The husband who was to mind the house
Once on a time there was a man, so surly and cross, he never thought his Wife did anything right in the house. So, one evening, in haymaking time, he came home, scolding and swearing, and showing his teeth and making a dust.
“Dear love, don’t be so angry; there’s a good man,” said his goody; “to-morrow let’s change our work. I’ll go out with the mowers and mow, and you shall mind the house at home.”
Yes! the Husband thought that would do very well. He was quite willing, he said.
So, early next morning, his goody took a scythe over her neck, and went out into the hayfield with the mowers, and began to mow; but the man was to mind the house, and do the work at home.
First of all, he wanted to churn the butter; but when he had churned a while, he got thirsty, and went down to the cellar to tap a barrel of ale. So, just when he had knocked in the bung, and was putting the tap into the cask, he heard overhead the pig come into the kitchen. Then off he ran up the cellar steps, with the tap in his hand, as fast as he could, to look after the pig, lest it should upset the churn; but when he got up, and saw the pig had already knocked the churn over, and stood there, routing and grunting amongst the cream which was running all over the floor, he got so wild with rage that he quite forgot the ale-barrel, and ran at the pig as hard as he could. He caught it, too, just as it ran out of doors, and gave it such a kick, that piggy lay for dead on the spot. Then all at once he remembered he had the tap in his hand; but when he got down to the cellar, every drop of ale had run out of the cask.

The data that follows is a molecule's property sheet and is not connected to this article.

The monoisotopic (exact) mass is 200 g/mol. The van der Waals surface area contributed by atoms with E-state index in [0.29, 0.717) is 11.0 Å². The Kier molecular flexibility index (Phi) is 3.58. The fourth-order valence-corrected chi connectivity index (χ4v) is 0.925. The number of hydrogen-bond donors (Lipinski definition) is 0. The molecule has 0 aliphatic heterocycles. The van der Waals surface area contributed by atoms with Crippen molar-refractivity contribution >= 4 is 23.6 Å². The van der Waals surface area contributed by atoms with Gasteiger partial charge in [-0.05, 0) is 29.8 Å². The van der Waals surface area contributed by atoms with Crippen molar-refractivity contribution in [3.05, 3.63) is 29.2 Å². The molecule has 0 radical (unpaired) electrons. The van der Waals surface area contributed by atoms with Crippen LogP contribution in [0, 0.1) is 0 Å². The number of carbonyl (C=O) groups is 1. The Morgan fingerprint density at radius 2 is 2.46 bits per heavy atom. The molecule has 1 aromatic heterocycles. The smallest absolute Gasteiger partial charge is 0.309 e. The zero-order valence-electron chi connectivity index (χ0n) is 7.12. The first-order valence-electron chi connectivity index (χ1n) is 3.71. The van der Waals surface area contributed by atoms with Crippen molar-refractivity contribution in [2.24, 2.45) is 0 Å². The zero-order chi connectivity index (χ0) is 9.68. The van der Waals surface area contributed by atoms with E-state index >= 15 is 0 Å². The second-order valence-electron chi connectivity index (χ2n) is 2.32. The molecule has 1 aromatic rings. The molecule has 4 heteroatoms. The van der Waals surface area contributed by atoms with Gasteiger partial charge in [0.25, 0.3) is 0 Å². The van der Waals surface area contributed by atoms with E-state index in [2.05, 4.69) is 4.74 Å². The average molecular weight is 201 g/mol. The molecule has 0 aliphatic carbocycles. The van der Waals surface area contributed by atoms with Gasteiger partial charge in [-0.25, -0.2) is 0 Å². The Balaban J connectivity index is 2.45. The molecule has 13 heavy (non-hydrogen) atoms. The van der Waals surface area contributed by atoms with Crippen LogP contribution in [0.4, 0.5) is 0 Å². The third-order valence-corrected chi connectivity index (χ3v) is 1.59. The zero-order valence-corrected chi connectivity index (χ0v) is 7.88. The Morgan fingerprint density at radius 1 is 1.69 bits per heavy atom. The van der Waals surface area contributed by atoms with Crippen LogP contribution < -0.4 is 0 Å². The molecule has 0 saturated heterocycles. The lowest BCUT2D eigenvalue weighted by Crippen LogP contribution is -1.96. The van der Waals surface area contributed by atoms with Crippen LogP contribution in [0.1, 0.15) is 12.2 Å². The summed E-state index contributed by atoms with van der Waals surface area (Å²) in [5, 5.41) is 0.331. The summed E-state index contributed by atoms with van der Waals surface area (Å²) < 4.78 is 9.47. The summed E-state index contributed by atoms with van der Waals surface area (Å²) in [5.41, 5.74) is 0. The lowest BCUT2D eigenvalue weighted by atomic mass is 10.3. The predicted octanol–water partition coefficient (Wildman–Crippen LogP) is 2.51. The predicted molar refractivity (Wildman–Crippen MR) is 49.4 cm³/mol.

Then he went into the dairy and found enough cream left to fill the churn again, and so he began to churn, for butter they must have at dinner. When he had churned a bit, he remembered that their milking cow was still shut up in the byre, and hadn’t had a bit to eat or a drop to drink all the morning, though the sun was high. Then all at once he thought ’twas too far to take her down to the meadow, so he’d just get her up on the house top—for the house, you must know, was thatched with sods, and a fine crop of grass was growing there.